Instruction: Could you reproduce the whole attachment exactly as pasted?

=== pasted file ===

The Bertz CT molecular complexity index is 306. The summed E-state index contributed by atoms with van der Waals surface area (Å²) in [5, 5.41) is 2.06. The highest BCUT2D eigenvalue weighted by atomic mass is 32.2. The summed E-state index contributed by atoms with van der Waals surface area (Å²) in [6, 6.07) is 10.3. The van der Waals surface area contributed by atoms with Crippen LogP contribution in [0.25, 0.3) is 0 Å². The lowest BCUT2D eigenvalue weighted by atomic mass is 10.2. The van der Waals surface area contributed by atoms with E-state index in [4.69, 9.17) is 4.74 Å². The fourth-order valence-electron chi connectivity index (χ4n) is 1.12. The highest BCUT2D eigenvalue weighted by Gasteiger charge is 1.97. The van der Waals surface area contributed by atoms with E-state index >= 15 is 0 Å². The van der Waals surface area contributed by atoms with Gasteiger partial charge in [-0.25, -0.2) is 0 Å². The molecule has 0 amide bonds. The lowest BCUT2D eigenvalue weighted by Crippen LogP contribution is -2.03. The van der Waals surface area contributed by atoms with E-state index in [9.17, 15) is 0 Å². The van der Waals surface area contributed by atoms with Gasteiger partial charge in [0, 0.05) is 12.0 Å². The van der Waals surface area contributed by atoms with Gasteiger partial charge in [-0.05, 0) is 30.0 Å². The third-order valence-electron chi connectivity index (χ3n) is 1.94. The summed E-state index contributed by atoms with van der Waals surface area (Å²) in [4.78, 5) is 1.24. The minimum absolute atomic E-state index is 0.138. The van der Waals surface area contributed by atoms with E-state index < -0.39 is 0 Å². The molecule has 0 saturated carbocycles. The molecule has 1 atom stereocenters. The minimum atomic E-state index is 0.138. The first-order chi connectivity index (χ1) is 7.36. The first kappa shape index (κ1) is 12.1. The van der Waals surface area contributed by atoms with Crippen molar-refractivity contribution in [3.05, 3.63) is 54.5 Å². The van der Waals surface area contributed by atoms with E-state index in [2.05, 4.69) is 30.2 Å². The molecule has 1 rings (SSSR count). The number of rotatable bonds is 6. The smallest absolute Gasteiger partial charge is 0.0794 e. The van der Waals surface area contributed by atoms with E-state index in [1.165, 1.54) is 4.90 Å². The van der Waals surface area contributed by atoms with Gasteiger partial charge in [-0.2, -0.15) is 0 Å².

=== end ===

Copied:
The Bertz CT molecular complexity index is 306. The summed E-state index contributed by atoms with van der Waals surface area (Å²) in [5, 5.41) is 2.06. The highest BCUT2D eigenvalue weighted by atomic mass is 32.2. The summed E-state index contributed by atoms with van der Waals surface area (Å²) in [6, 6.07) is 10.3. The van der Waals surface area contributed by atoms with Crippen LogP contribution in [0.25, 0.3) is 0 Å². The lowest BCUT2D eigenvalue weighted by atomic mass is 10.2. The van der Waals surface area contributed by atoms with E-state index in [4.69, 9.17) is 4.74 Å². The fourth-order valence-electron chi connectivity index (χ4n) is 1.12. The highest BCUT2D eigenvalue weighted by Gasteiger charge is 1.97. The van der Waals surface area contributed by atoms with E-state index >= 15 is 0 Å². The van der Waals surface area contributed by atoms with Gasteiger partial charge in [-0.25, -0.2) is 0 Å². The molecule has 0 amide bonds. The lowest BCUT2D eigenvalue weighted by Crippen LogP contribution is -2.03. The van der Waals surface area contributed by atoms with E-state index in [9.17, 15) is 0 Å². The van der Waals surface area contributed by atoms with Gasteiger partial charge in [0, 0.05) is 12.0 Å². The van der Waals surface area contributed by atoms with Gasteiger partial charge in [-0.05, 0) is 30.0 Å². The third-order valence-electron chi connectivity index (χ3n) is 1.94. The summed E-state index contributed by atoms with van der Waals surface area (Å²) in [4.78, 5) is 1.24. The minimum absolute atomic E-state index is 0.138. The van der Waals surface area contributed by atoms with E-state index < -0.39 is 0 Å². The molecule has 0 saturated carbocycles. The molecule has 1 atom stereocenters. The minimum atomic E-state index is 0.138. The first-order chi connectivity index (χ1) is 7.36. The first kappa shape index (κ1) is 12.1. The van der Waals surface area contributed by atoms with Crippen molar-refractivity contribution in [3.05, 3.63) is 54.5 Å². The van der Waals surface area contributed by atoms with E-state index in [2.05, 4.69) is 30.2 Å². The molecule has 1 rings (SSSR count). The number of rotatable bonds is 6. The smallest absolute Gasteiger partial charge is 0.0794 e. The van der Waals surface area contributed by atoms with E-state index in [1.165, 1.54) is 4.90 Å². The van der Waals surface area contributed by atoms with Gasteiger partial charge in [-0.2, -0.15) is 0 Å².